I initially decided to write Handywoman after being interviewed on BBC Woman’s Hour, which led to a discussion with a literary agent. This agent was really smart, interesting, incredibly professional and represented other writers of what the book trade describes as “intelligent non-fiction” whose work I really admired. I’d had no thought of writing something classed as ‘memoir’ but she thought that I had something to say, and through conversing with her I agreed that I probably did. Without this literary agent’s encouragement, I’m not sure I’d ever have pursued the project that became Handywoman: researching and writing a substantial (85,000 word) book is no small undertaking, especially when the work involved me grappling with, and articulating my thoughts about, some potentially thorny and tricky topics involved in my experience of brain injury and disability.

My initial misdiagnosis, for example.

The fact that a neurologist (initially) didn’t believe I’d had a stroke because of my gender and mental-health history, and that it took 36 hours before my brain injury was correctly investigated, diagnosed and received any sort of treatment, is not something that particularly bothers me from day to day, but it is a messy part of my narrative, and to tell the truth of it I had to think carefully about debates surrounding somatic disorders, gendered bias, and patient care, as well as the story of my own stroke.

There were also some parts of my narrative to which I knew it would be difficult for me to return – such as the overwhelming grief I felt upon coming home from hospital and having to live life as a newly disabled woman among the lost remnants of my able-bodied self. But when I sat down to process these experiences for the purpose of the book, I found that thinking and writing about them was not only useful for me, but inspired me to think and write about lots of other things as well.

Writing about my own experiences of stroke and disability led me to explore several different debates about walking, creativity, good design, public policy, patient care, feminism, craft and making. I read books about the brain, about the body and phenomenology, about occupational and physiotherapy, about accessible design about hair and identity. I thought about my own childhood, about how I’d been brought up in an extraordinarily creative family, and how my parents resourcefulness and invention had continued to inspire me.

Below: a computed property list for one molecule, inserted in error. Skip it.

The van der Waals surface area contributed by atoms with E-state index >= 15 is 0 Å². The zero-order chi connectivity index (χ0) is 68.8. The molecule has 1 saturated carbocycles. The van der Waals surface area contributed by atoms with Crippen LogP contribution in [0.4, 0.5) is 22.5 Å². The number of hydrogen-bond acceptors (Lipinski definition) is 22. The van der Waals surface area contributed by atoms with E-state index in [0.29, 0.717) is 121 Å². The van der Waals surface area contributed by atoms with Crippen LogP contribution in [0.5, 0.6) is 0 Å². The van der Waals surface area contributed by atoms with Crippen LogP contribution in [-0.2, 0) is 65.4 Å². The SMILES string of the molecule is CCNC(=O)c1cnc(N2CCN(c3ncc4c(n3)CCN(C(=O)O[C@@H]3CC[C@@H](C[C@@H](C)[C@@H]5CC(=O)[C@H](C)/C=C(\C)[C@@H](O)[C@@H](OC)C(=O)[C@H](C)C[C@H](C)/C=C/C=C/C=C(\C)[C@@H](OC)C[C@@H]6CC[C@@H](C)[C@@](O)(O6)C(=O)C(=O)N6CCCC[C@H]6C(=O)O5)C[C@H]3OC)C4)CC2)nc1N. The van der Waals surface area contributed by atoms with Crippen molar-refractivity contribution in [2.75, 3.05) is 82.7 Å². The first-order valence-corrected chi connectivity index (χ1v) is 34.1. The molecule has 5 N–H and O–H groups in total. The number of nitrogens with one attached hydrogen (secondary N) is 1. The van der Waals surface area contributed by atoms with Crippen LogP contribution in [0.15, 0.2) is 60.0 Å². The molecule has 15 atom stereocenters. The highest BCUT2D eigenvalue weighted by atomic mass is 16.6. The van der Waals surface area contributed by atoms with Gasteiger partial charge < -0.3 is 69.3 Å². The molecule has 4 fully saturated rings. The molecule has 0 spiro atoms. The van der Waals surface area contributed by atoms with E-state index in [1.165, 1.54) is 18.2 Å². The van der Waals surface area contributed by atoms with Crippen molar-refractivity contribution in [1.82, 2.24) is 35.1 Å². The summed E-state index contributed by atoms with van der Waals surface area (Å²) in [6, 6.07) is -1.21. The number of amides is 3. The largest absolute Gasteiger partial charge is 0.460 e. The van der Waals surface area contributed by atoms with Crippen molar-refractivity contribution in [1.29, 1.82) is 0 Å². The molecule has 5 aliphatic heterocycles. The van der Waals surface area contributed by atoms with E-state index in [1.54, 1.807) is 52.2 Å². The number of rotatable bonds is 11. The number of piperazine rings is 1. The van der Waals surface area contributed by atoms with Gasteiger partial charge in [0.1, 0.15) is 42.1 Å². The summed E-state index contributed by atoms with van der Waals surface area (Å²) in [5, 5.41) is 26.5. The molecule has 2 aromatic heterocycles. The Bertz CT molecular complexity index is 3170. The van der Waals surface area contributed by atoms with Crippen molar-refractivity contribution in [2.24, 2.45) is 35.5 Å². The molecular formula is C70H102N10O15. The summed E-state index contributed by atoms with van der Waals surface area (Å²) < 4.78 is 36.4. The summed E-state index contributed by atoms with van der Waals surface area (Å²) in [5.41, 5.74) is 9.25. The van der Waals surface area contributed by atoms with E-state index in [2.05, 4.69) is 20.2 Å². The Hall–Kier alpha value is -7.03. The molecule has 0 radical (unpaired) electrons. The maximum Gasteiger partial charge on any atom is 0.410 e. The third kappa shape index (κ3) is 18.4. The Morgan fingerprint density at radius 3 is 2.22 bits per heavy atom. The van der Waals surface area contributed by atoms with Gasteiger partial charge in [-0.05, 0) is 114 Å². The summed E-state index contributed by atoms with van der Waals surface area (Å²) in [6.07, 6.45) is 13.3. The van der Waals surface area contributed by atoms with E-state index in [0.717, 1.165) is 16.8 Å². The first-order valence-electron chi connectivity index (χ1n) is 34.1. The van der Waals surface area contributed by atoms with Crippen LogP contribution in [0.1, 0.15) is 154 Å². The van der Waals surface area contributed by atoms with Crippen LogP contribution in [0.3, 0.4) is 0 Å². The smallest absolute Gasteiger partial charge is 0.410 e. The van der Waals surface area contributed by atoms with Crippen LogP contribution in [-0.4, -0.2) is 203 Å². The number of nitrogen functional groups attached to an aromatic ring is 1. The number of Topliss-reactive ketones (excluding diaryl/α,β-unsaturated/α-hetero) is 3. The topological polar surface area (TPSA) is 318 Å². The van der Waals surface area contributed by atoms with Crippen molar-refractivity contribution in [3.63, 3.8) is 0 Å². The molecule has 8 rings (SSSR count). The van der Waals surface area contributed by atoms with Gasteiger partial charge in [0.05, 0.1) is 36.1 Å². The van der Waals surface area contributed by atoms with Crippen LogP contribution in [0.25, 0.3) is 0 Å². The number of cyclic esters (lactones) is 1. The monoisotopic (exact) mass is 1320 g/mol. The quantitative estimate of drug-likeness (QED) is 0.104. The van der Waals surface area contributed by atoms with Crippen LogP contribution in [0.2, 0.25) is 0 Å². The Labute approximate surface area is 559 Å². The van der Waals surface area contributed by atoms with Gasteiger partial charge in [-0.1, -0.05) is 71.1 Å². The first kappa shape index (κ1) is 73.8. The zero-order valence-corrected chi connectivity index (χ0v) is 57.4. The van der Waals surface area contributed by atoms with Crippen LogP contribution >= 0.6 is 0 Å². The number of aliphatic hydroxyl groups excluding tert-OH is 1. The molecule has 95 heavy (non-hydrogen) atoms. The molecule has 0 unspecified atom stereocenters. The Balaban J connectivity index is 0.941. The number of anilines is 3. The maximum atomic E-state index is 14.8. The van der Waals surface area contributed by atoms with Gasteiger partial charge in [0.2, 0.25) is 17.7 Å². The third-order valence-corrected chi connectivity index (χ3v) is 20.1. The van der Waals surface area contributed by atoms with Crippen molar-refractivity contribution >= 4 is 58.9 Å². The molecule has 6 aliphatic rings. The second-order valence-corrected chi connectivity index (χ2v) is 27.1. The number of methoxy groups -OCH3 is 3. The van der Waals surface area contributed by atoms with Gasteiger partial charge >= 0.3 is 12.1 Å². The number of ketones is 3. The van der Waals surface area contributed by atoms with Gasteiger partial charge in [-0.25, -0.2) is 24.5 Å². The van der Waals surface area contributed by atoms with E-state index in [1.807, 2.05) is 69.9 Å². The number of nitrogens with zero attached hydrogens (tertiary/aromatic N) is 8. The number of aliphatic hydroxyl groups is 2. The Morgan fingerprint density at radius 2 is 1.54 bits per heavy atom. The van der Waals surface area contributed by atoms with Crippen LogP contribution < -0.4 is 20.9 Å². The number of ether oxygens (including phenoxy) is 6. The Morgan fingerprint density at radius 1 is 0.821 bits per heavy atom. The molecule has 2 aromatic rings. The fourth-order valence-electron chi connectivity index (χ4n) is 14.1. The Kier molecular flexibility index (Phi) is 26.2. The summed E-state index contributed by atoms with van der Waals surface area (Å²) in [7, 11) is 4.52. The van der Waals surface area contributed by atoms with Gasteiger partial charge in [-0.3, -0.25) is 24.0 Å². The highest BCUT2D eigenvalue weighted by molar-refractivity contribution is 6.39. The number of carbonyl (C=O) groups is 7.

(in an early introduction to political protest, I am here dressed as a flower in an outlandish costume made by my mum, Sue Davies, articulating local community grievances)

In short, I soon found that in writing this book I was not simply writing about myself: I was writing about what really interested me, as both a thinker and a maker. And as the project developed, I began to wonder whether I would be true to it and to the Handywoman philosophy I was espousing, if I didn’t just make it myself. I now run a small publishing business after all, and one of the things I enjoy most about my job is making really nice books.

The more I thought about it, the less sure I was about the benefit of working with a literary agent in conjunction with a commercial publisher. I expect that Tom and Mel might tell you that my insistence on excellence in the things that I produce sometimes has a definite tendency towards control-freakery, but I do know from my experience of different kinds of manufacturing that the more intermediaries there are in a project the less sure one is likely to be about the quality of the finished product. If I worked with a commercial publisher there would be much less choice about the way the book looked and felt, but if I made it myself I knew I would feel pretty confident about the end result. By working closely with a range of professional readers whose feedback I really trusted, together with reliable copyeditors and designers, surely I would be able to create a book whose quality would match that of the commercial publishers I was considering?